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All the structures in the disputed West Bank outpost of Migron must be removed, despite residents’ claims that they legally purchased some of the land, Israel’s state prosecution said in a brief filed with the High Court of Justice Monday in response to the residents’ petition.
Seventeen Migron families asked the court to overturn its order forcing them to vacate their homes, citing recent real estate transactions that allegedly proved the land is no longer owned by its original Palestinian owners.
The state claims that only one plot, No. 10, is potentially owned by the residents, and suggested that the court allow a three-month stay in vacating the plot to allow further hearings on the matter.
Migron, 10 kilometers (6.2 miles) to the northeast of Jerusalem, is the largest of more than 100 outposts built without official Israeli government authorization, and is currently home to some 50 families. Peace Now, a left-wing advocacy group, petitioned the High Court of Justice against the residents of Migron in 2006, claiming that the land might in fact be privately owned by Palestinians. The court concurred, and in an unprecedented ruling last August, it told the government to ensure the outpost was evacuated by March 31 this year.
Several months ago, the court rejected a deal between the residents and the state that would have had the residents vacate their homes and relocate to a nearby community. The court leveled harsh criticism against the agreement, saying the residents were trying to undo the ruling using questionable and invalid legal maneuvers since the court had already weighed the merits of the case and made a final ruling on it. The agreement also did not explicitly stipulate the demolition of the structures in the community and thus did not fully comply with the court’s decision. Last month, the court agreed to postpone the evacuation until at least late August.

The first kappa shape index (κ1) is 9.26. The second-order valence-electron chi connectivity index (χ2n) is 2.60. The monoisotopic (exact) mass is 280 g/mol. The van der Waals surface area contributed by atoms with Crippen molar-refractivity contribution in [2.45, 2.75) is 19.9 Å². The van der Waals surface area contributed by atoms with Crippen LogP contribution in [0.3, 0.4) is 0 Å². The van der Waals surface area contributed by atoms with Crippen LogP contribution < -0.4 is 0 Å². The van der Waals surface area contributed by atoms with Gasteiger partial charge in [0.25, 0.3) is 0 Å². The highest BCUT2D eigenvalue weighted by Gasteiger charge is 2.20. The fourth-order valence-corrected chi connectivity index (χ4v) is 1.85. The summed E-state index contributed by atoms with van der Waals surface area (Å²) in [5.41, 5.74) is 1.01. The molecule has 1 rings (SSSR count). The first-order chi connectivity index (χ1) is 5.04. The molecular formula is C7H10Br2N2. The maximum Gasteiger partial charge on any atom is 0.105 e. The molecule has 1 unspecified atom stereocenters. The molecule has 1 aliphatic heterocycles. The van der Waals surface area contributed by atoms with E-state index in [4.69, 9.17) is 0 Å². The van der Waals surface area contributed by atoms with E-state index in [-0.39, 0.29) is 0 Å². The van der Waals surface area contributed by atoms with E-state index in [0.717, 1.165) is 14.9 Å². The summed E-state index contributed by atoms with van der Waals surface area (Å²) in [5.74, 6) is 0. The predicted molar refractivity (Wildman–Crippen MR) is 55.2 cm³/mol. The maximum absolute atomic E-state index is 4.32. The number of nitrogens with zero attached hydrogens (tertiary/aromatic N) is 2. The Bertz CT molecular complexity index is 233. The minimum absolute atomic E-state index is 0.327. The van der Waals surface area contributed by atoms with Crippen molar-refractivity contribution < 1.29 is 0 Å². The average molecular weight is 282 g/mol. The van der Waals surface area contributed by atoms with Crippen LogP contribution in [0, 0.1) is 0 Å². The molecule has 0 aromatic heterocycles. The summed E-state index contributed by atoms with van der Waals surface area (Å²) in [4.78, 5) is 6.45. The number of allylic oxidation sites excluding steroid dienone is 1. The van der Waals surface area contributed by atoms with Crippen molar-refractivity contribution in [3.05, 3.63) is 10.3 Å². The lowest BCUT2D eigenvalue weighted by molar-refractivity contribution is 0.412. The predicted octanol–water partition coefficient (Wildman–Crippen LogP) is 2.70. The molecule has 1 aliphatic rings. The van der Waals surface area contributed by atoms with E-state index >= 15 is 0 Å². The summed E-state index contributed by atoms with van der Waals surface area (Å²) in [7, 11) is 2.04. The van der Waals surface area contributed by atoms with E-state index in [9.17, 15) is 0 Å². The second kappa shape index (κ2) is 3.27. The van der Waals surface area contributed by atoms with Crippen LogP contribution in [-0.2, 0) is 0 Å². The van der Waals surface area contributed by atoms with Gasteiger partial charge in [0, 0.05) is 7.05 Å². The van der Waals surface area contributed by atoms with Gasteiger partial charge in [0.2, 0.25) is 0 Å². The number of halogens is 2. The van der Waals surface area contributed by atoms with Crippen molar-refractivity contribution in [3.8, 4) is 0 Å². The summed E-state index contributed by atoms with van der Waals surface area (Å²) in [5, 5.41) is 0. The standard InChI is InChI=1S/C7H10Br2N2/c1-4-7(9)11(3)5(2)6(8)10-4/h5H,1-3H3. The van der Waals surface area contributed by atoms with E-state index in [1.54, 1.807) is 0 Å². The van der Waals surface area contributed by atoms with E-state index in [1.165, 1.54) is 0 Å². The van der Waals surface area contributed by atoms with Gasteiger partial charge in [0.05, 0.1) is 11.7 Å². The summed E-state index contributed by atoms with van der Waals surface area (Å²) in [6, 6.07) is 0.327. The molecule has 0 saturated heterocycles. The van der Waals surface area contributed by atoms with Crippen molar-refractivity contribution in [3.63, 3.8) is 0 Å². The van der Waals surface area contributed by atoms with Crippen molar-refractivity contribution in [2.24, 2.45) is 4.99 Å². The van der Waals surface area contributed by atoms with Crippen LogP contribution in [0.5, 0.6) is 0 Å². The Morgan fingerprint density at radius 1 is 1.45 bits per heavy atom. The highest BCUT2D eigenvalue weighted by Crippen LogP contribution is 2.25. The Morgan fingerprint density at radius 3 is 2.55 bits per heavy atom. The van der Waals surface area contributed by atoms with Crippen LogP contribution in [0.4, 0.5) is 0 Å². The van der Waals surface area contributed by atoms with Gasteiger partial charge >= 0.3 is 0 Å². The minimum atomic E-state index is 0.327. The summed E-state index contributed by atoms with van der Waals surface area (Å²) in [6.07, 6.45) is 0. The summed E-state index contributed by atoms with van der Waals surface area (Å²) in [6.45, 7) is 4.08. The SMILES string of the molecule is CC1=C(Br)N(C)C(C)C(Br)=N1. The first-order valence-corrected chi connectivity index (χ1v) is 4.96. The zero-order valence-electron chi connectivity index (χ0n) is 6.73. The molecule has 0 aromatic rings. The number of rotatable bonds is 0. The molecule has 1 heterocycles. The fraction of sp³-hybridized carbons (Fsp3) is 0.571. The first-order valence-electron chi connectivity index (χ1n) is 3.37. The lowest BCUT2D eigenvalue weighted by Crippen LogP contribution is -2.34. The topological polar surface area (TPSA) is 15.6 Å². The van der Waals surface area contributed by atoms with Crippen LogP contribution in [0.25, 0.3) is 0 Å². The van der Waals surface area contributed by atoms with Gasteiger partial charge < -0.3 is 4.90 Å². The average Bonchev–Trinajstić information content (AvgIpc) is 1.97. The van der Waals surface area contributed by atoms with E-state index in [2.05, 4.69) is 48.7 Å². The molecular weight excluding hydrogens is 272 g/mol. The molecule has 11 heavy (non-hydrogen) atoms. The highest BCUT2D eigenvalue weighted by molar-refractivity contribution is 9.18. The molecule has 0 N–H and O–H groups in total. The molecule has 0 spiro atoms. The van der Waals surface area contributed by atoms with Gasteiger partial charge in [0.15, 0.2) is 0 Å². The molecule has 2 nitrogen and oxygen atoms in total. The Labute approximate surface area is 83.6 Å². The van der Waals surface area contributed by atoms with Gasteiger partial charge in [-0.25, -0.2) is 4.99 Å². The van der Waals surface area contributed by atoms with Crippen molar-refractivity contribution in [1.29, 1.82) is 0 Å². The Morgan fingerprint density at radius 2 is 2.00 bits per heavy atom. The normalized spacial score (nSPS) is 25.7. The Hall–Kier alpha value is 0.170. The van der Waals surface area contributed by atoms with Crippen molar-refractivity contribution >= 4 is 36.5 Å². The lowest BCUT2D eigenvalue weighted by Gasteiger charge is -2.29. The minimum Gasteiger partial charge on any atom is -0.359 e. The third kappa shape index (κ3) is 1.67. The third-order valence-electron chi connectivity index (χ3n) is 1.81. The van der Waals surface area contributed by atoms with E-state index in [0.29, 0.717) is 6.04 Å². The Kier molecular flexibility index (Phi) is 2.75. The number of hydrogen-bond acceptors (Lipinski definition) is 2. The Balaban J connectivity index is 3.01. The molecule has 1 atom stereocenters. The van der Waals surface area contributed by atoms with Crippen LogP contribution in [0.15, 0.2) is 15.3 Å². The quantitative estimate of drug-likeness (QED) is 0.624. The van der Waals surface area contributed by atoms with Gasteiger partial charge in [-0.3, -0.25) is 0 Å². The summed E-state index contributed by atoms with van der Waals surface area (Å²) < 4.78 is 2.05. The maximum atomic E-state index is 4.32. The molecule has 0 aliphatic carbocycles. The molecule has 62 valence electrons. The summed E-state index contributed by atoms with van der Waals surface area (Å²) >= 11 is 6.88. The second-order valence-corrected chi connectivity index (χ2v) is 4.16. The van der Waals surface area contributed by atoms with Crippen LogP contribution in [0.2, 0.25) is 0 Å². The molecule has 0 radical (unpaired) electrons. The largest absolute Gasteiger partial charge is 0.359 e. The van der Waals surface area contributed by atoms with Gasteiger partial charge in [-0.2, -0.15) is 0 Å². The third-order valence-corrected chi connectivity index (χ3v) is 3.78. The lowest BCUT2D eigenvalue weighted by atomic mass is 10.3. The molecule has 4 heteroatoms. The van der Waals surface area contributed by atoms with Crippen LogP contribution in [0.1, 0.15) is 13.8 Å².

Officials feared some extremist settlers might exact revenge for the move by targeting Arabs and IDF bases, overwhelming the army during the Muslim holy month of Ramadan, a sensitive period for security. The court also agreed to hear arguments on the merits of the land purchase deals on Aug. 21.
The issue of illegal outposts—sparsely populated settlements in Judea and Samaria established without official government sanction and often on private or disputed Palestinian land—has occasionally caused tempers to flare on the Right. Last September, the demolition of structures in Migron led to clashes with settlers and even to suspected “price-tag” attacks in the form of vandalism on Arab property and an Israeli army base.
Yesha Council head Dani Dayan, whose organization is the umbrella body of the Jewish communities of Judea, Samaria (and until 2005, the Gaza Strip) attacked the prosecution’s position Monday, saying the “hearing at the High Court of Justice is a test; if the court upholds the property rights of settlers it will have restored some of its lost honor.”
Peace Now General Director Yariv Oppenheimer attacked the government Monday for what he called its “refusal to abide by the ruling that mandates a complete evacuation of the outpost.”
Coalition Chairman Zeev Elkin said the state prosecution’s conduct was unacceptable and called it a “legal coup.”
“The Ministerial Committee on Settlement Affairs decided one thing, but the state prosecution favors something else; perhaps next time elections are held Israelis will just elect prosecutors rather than parties,” Elkin told Army Radio Monday.
According to Army Radio, the state does not believe the reported land transactions change the underlying circumstances governing the case and has instructed the Israel Police to scrutinize the deals to determine whether the property was purchased unlawfully.